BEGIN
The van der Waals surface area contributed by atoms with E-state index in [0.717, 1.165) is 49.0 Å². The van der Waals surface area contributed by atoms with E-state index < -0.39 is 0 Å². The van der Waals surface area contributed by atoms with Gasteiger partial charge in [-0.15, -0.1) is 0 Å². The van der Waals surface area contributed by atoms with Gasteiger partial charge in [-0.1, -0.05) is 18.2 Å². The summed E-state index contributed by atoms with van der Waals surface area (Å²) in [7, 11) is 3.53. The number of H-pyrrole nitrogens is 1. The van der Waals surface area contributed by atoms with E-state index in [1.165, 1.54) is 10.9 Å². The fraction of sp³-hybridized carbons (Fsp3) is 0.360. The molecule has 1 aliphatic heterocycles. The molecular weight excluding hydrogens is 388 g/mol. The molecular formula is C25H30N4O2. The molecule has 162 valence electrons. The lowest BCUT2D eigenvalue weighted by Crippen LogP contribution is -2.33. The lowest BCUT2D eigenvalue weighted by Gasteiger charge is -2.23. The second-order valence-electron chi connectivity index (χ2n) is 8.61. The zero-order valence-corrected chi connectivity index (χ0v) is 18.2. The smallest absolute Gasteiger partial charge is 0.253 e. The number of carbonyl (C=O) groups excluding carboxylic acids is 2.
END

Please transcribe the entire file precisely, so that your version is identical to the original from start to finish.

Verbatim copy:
The van der Waals surface area contributed by atoms with E-state index in [0.717, 1.165) is 49.0 Å². The van der Waals surface area contributed by atoms with E-state index < -0.39 is 0 Å². The van der Waals surface area contributed by atoms with Gasteiger partial charge in [-0.15, -0.1) is 0 Å². The van der Waals surface area contributed by atoms with Gasteiger partial charge in [-0.1, -0.05) is 18.2 Å². The summed E-state index contributed by atoms with van der Waals surface area (Å²) in [7, 11) is 3.53. The number of H-pyrrole nitrogens is 1. The van der Waals surface area contributed by atoms with E-state index in [1.165, 1.54) is 10.9 Å². The fraction of sp³-hybridized carbons (Fsp3) is 0.360. The molecule has 1 aliphatic heterocycles. The molecular weight excluding hydrogens is 388 g/mol. The molecular formula is C25H30N4O2. The molecule has 162 valence electrons. The lowest BCUT2D eigenvalue weighted by Crippen LogP contribution is -2.33. The lowest BCUT2D eigenvalue weighted by Gasteiger charge is -2.23. The second-order valence-electron chi connectivity index (χ2n) is 8.61. The zero-order valence-corrected chi connectivity index (χ0v) is 18.2. The smallest absolute Gasteiger partial charge is 0.253 e. The number of carbonyl (C=O) groups excluding carboxylic acids is 2.